Proponents of the anti-Semitism charge typically make two arguments. First, by focusing solely on Israel’s alleged abuses, BDS ignores countless other worse human rights abusers around the world, effectively singling out the Jewish state and holding it to a unique standard. Second, by including in its stated goals protecting the right of Palestinian refugees to return to homes they lived in prior to Israel’s establishment — something Israel considers an existential threat to its Jewish character — the movement is effectively calling for the end of the Jewish state.
“The Boycott, Divestment, Sanctions (BDS) movement aims to demonize, delegitimize, and destroy the Jewish nature of Israel, with the result of denying to Jews their right of national self-determination,” says the AMCHA Initiative, which fights anti-Semitism at American colleges and universities.
BDS defenders vigorously dispute this charge, arguing that theirs is a peaceful movement to force Israel to comply with international law. They assert that they target Israel because of its actions, not its identity, and point to the movement’s Jewish supporters as proof that it is not driven by anti-Jewish animus.
When did the BDS movement begin?
The BDS effort officially traces its origins to a 2005 call by a coalition of 170 Palestinian organizations, though some observers see its roots in the Arab League boycott of Israel launched in the 1940s. The contemporary BDS movement began to take shape during the Second Intifada, which began in 2000. Escalating violence and various major Israeli military operations in the West Bank led to a number of boycott calls beginning in 2002. The construction of Israel’s West Bank barrier, which the Palestinians largely opposed, alleging that it was a land grab rather than an effort to reduce terrorism, gave further momentum to these efforts. The 2005 BDS declaration opens by noting that Israel’s construction of the barrier was continuing despite an International Court of Justice ruling a year earlier that it was illegal.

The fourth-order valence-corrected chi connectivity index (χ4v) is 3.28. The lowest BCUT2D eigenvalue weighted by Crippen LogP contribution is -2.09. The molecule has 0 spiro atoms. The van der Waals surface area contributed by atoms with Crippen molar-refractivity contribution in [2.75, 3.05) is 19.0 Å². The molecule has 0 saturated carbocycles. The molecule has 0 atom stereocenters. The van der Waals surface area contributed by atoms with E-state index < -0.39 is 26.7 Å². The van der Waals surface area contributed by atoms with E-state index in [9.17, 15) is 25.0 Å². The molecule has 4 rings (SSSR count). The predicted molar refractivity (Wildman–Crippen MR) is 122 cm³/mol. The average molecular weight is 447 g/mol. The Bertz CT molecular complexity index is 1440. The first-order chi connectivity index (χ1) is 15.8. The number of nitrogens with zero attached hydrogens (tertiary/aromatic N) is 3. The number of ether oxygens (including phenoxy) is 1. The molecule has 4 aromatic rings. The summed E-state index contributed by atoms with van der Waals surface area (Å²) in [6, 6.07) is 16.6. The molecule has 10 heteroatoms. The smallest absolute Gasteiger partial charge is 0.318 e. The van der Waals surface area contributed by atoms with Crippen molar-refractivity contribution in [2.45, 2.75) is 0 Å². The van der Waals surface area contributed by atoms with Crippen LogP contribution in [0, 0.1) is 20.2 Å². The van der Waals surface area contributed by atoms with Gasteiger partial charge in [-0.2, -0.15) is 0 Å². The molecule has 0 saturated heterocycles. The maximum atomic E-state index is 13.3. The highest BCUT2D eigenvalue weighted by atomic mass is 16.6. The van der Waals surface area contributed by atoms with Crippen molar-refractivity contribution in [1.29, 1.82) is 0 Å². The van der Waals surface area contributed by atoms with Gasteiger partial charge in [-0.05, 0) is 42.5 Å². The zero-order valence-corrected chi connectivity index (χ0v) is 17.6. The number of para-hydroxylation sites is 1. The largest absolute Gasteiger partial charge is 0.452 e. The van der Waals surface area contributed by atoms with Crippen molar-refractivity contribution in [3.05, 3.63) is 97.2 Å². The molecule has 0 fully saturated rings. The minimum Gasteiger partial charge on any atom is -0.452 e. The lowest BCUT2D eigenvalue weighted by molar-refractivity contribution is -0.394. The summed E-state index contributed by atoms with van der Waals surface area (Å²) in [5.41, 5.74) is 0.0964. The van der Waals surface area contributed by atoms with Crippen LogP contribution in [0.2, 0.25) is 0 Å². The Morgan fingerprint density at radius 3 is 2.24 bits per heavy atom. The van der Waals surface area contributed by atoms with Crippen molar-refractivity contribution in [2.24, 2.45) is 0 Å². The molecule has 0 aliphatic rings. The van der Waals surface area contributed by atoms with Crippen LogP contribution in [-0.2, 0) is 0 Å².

Has BDS been successful?
The BDS website notes a number of successes, among them a 2014 UN report claiming that boycotts partially accounted for a significant drop in foreign investment in Israel that year. It also cites a small number of foreign multinationals that have pulled out of Israel under pressure and Israeli corporations whose businesses have been harmed. Several well-known artists, such as Roger Waters and Elvis Costello, have also declined to perform in Israel, citing its treatment of the Palestinians.
On the whole, the movement has been less successful in the United States than in Europe, where a number of pension funds and private banks have divested from targeted companies. In the United States, several university student bodies have called on their schools to divest. Though to date none have done so, the movement has made Israel a polarizing issue on U.S. campuses. The divestment question has also been raised in a number of liberal American Christian denominations. Despite all this, Israel has faced nowhere near the level of global isolation faced by apartheid South Africa, and its GDP continues to grow.
What are anti-BDS laws?
A number of U.S. states and the federal government have adopted laws aimed at countering the BDS movement. While the specifics differ, in general they bar the authority in question from doing business with any entity that engages in boycotts against the Jewish state. Critics charge that is a violation of free speech rights, claiming that the government should not be permitted to deny state contacts to companies simply because they disagree with their position on BDS.
Do any Jewish organizations support BDS?
Very few, and none of the major ones. The best-known is Jewish Voice for Peace, a San Francisco-based group that does not endorse a two-state solution or the principles of Zionism and which the Anti-Defamation League lists among the top anti-Israel groups in the United States. Among mainstream Jewish organizations, there is wall-to-wall rejection of BDS. The Jewish campus group Hillel officially bars pro-BDS groups from speaking under its auspices, though this policy has been challenged at a number of schools. J Street, the liberal lobbying group, rejects BDS because the BDS movement does not support a two-state solution or recognize the Jewish right to a state. J Street does support boycotts that are targeted at Jewish settlements in Israeli-occupied territory, however.